+'DROP CERTIFICATE '+ @certificate_name
                EXECUTE sp_executesql @sqlString
            FETCH NEXT FROM execution_cursor INTO @execution_id
        END
        CLOSE execution_cursor
        DEALLOCATE execution_cursor

        END
END TRY
BEGIN CATCH
         
         
    IF (CURSOR_STATUS('local', 'execution_cursor') = 1 
        OR CURSOR_STATUS('local', 'execution_cursor') = 0)
    BEGIN
        CLOSE execution_cursor
        DEALLOCATE execution_cursor            
    END
         
    UPDATE [internal].[operations]
        SET [STATUS] = 4,
        [end_time] = SYSDATETIMEOFFSET()
        WHERE [operation_id] = @operation_id;       
    THROW
END CATCH
     
RETURN 0

 
After running this on the test environment, I found out it worked as I expected. I started the script on production (where the problem was found in the first place), and when it finished I changed the retention from 365 to 14 days:

 

 
After doing that, I ran the “SSISDB Maintenance job” (which ran fine), and an SSIS package as a test (worked fine as well). And looking at the record counts, it worked fine:

 

 
I’m not saying you should run this on your system, but I’m just saying this works fine on my system, and in my specific case. If you find any code on the internet, test it on a non-critical system first, before you run it in production!!!

 
Conclusion
Having error logging is a good thing. It can help you determine problems, and you can see if and how process grow over time. But too much logging for SSIS causes performance issues, prevents you from deploying new packages, and can even cause unexpected termination of SSIS packages. One way to prevent that is by changing the history retention of your SSISDB.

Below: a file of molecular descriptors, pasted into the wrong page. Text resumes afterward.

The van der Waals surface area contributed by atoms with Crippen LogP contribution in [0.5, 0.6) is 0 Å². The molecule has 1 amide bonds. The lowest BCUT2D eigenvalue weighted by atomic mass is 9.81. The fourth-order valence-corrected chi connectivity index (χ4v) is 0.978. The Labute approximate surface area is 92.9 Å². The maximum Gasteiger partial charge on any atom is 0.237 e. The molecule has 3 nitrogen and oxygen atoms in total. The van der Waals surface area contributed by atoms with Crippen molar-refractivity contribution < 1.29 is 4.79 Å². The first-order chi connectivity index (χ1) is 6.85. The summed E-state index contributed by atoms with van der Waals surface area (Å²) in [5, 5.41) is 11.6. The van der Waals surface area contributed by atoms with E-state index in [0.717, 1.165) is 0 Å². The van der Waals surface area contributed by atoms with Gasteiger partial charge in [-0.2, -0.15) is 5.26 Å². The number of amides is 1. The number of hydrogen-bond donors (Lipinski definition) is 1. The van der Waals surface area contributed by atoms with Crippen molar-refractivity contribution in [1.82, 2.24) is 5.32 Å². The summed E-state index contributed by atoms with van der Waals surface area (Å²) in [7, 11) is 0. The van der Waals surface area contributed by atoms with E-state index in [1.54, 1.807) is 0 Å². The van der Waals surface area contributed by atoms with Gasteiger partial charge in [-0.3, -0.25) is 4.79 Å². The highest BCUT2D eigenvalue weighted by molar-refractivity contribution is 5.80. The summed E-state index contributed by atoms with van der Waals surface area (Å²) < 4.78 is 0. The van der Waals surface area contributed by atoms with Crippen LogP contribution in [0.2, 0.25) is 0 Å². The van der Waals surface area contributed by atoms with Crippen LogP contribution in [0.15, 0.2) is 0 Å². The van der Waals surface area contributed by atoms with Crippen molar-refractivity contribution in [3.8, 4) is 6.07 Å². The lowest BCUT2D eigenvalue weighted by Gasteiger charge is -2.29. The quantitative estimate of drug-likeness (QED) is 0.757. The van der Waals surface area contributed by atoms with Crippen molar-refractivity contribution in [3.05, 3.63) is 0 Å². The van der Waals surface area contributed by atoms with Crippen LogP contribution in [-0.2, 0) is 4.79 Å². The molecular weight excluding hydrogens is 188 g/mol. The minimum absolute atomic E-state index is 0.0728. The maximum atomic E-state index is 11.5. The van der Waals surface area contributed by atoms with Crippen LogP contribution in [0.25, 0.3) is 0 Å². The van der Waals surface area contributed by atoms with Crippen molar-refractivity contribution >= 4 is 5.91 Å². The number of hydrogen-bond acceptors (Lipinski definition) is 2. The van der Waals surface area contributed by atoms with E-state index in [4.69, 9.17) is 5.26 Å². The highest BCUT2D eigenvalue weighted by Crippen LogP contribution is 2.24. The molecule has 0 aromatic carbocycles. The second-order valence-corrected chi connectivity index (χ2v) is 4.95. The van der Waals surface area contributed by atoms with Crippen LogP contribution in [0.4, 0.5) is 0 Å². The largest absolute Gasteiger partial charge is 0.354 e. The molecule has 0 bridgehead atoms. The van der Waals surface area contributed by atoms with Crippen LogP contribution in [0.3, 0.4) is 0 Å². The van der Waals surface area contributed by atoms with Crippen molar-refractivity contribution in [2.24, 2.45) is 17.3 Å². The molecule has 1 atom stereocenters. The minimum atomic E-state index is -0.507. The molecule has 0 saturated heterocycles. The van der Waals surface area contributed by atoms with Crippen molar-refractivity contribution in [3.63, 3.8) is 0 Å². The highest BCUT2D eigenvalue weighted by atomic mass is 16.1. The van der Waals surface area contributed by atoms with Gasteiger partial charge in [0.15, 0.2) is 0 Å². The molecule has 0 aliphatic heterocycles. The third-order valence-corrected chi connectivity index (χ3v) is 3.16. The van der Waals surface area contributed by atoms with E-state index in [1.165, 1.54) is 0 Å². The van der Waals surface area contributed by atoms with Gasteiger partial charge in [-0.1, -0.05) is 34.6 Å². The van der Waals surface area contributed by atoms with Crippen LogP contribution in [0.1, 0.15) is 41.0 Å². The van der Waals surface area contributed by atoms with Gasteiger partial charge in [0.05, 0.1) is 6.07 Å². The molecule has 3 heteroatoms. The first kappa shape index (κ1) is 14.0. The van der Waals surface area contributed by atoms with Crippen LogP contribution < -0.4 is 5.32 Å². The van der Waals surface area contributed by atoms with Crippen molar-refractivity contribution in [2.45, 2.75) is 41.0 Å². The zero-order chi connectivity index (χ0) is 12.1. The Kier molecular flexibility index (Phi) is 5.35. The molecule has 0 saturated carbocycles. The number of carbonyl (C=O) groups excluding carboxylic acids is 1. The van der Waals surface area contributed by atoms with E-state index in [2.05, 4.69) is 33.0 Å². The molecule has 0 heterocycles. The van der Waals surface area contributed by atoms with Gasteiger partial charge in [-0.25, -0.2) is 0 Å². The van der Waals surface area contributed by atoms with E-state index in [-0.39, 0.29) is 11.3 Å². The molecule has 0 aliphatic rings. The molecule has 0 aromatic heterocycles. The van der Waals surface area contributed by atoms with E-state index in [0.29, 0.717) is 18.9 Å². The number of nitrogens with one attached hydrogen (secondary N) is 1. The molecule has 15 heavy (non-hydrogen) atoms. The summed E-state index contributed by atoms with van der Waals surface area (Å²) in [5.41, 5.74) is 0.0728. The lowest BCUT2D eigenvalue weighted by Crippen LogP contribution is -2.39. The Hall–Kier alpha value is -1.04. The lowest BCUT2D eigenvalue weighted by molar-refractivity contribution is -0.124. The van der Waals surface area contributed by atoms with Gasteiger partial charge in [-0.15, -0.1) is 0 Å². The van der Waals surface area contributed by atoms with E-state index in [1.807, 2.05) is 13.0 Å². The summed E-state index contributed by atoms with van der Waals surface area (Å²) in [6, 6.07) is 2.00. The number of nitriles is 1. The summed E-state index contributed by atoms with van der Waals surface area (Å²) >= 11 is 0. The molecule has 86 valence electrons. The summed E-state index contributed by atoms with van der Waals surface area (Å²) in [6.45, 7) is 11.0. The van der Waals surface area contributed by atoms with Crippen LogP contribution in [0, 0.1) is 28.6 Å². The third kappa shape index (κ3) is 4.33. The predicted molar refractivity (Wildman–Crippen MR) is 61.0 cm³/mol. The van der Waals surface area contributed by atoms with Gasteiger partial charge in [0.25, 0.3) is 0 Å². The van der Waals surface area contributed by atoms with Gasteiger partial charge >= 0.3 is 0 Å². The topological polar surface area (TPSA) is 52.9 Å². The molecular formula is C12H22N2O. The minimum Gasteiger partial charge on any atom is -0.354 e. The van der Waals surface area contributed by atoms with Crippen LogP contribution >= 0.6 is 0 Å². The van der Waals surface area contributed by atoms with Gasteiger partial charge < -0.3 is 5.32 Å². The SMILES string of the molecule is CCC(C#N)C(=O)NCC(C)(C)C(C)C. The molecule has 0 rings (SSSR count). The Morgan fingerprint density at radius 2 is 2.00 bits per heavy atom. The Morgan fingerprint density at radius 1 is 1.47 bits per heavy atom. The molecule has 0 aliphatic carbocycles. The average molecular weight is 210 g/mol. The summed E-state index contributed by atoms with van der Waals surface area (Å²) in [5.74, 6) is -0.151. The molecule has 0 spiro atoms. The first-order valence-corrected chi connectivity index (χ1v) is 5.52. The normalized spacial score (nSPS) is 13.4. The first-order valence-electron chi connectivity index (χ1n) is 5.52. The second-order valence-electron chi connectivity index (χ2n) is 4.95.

SSIS: Zipping files with WinRAR

One of the strengths of SSIS (SQL Server Integration Services), is that’s it’s really powerful with the components available. But it’s easy to use the “Execute Process Task” to execute external tools. One of these tools can be WinRAR.

 
Zip file task
By default, SSIS doesn’t have a zip file task. There are some 3rd party components, like the one Joost van Rossum (Blog | @ssisjoost) built. You can find his custom task here. But what if you don’t to use 3rd party components? You can create your own zip task, by using an “Execute Process Task”.

 
Variables and Parameters
Because I want to keep this as easy as possible, and I might want to reuse this later in another package, I started by creating 2 parameters and 1 local variable:

 
Variable
Function:
To generating a unique zipfile name per day, I decided to add the date to the zipfile name

Name:
ZipName

Value:
“ZIPPED_” +
(DT_WSTR, 50) YEAR((DT_DBTIMESTAMP) @[System::StartTime]) + “_” +